Magnesium: Why We All Should be Taking This Essential Mineral
Taking into consideration all of the important roles that magnesium plays in the body — and the fact that a magnesium deficiency is one of the leading nutrient deficiencies in adults, with an estimated 80 percent of the population being deficient in this essential mineral — it’s a good idea to think about taking magnesium supplements on a daily basis. Of course, this is in addition to eating plenty magnesium-rich foods.
What does magnesium do for the body, and why can it be detrimental to be deficient?
Magnesium may not be the most present mineral in our bodies in terms of its quantity, but it’s certainly one of the most crucial to overall health. Magnesium is an essential mineral that plays a role in over 800 enzymatic reactions within the body. It is involved in over 300 biochemical functions in the body, such as regulating heartbeat rhythms and helping neurotransmitter functions.
Magnesium is also required for the production of ATP (the main source of energy in our cells) and the production of DNA, RNA and proteins.
What is magnesium used for in the human body?
Some of the main functions of magnesium include:
· Regulating blood pressure
· Keeping bones strong
· Balancing nitric oxide in the body
· Supporting growth and development in babies and children
· Supporting proper function of nerves, muscles, and tissue
· Neutralizing stomach acid
· Moving stools through the intestine and preventing constipation
Why we should be taking Magnesium?
Although we only need small amounts of magnesium relative to other nutrients, we must regularly replenish our magnesium stores, either from food or supplements, in order to prevent magnesium deficiency.
The reason why we need magnesium on a day-to-day basis is because the body loses stores of magnesium every day from normal functions, such as muscle movement, heartbeat and hormone production.
Another interesting thing to note is that the kidneys primarily control levels of magnesium within the body and excrete magnesium into the urine each day, which is one reason why urinary excretion is reduced when magnesium and other electrolyte statuses are low.
Where to get your daily dose of Magnesium?
Magnesium is naturally present in some foods, synthetically added to other food products, and available in dietary supplement form. It’s found in some over-the-counter medicines, such as antacids and laxatives.
Some of the best choices include dark leafy greens like spinach, beans, avocado and almonds. While it’s best to get as much of this mineral as you can from natural magnesium-rich food sources, magnesium supplements can also help some people who are prone to deficiency, such as older adults, athletes and anyone under a lot of stress.
For many people, a magnesium deficiency causes at least some noticeable negative symptoms. These can include muscle aches or spasms, poor digestion, anxiety, and trouble sleeping. Yet, magnesium deficiency is often overlooked and rarely tested. Therefore, magnesium may be one of the most necessary supplements there is to take.
What are the symptoms of low magnesium in the body?
Some of the most prominent magnesium deficiency symptoms according to the National Institutes of Health (NIH) include:
· hypertension (high blood pressure) and cardiovascular disease
· kidney and liver damage
· peroxynitrite damage that can lead to migraine headaches, multiple sclerosis, glaucoma or Alzheimer’s disease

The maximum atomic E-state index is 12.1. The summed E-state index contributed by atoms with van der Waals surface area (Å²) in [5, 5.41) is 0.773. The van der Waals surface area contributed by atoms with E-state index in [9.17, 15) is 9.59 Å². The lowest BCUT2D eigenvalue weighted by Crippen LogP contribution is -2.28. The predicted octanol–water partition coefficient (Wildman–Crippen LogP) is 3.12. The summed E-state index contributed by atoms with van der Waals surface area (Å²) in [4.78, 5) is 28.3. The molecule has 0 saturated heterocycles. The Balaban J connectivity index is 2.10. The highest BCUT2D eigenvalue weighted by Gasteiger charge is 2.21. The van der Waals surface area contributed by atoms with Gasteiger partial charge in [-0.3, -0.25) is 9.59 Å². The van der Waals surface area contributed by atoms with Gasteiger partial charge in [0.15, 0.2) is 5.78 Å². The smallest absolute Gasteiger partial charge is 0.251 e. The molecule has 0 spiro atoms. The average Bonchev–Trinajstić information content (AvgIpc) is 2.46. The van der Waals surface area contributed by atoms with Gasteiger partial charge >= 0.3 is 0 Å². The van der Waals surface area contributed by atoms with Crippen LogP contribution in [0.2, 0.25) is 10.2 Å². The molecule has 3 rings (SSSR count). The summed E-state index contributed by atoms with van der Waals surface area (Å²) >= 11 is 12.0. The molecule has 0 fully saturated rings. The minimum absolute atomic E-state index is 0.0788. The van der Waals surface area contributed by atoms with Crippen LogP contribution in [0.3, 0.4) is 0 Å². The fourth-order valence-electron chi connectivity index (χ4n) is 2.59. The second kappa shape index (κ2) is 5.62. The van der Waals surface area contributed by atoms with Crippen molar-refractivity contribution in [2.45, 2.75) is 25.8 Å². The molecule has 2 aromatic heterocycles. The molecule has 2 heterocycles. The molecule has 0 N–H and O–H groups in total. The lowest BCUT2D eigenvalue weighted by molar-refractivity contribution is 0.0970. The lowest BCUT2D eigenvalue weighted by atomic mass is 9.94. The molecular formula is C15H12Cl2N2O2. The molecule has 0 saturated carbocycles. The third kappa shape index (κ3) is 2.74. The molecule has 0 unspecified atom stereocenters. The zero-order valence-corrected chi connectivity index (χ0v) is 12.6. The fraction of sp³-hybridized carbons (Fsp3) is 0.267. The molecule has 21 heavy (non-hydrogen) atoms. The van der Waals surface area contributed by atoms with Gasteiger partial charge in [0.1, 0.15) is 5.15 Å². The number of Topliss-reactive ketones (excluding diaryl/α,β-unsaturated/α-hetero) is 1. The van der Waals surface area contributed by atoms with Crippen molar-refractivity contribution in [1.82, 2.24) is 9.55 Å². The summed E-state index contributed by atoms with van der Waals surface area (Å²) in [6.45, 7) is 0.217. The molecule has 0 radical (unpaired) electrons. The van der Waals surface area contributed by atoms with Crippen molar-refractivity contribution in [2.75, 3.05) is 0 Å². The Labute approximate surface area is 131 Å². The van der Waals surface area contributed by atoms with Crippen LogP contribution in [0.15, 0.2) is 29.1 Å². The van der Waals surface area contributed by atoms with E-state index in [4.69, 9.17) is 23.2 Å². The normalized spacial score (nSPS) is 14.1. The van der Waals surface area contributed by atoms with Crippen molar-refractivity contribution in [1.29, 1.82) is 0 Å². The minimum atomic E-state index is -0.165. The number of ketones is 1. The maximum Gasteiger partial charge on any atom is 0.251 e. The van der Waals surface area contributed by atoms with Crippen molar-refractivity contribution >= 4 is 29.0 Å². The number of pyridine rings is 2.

· nutrient deficiencies, including vitamin K, vitamin B1, calcium and potassium
· restless leg syndrome
· worsened PMS symptoms
· behavioral disorders and mood swings
· insomnia and trouble sleeping
· recurrent bacterial or fungal infections due to low levels of nitric oxide or a depressed immune system
· tooth cavities
· muscle weakness and cramps
· eclampsia and preeclampsia
Why is magnesium deficiency so common?
A few factors are at play:
· Soil depletion that lowers the amount of magnesium present in crops
· Digestive disorders that lead to malabsorption of magnesium and other minerals in the gut
· High rates of prescription medication and antibiotic use, which can damage the digestive tract to the point that magnesium cannot be absorbed and properly utilized from foods.
You’re most at risk for magnesium deficiency if you have:
· liver disorders
· heart failure
· inflammatory bowel disease
· frequent vomiting or diarrhea
· kidney dysfunction
Older adults and women seem to be affected more often than younger adults and men.
Professionals believe that one of the reasons magnesium supplements are so beneficial is because they help counterbalance high levels of calcium that can accumulate in the body when people take calcium supplements regularly. Similarly, taking vitamin D in high levels, or being deficient in vitamin K2, can lower magnesium stores in the body and contribute to a deficiency.
Since magnesium supplements pose little risk for side effects or toxicity, many health care professionals now recommend that adults take supplements regularly to prevent deficiency.
If you’re going to take a magnesium supplement, when should you take it?
The best time of day to take magnesium for most people is right before bed as it relaxes the body and can help with a better night’s sleep. It also may be a good idea to split doses, taking some in the morning and at night, which can help with absorption.
So overall, taking a magnesium supplement daily is a good idea to consider for our health as it plays a very important part in our bodies. GNA Naturals now offers a highly absorbable Magnesium Bisglycinate is a blend of Magnesium Bisglycinate, Magnesium Citrate and Magnesium Oxide in a 205mg capsule.
(NIH) National Institutes of Health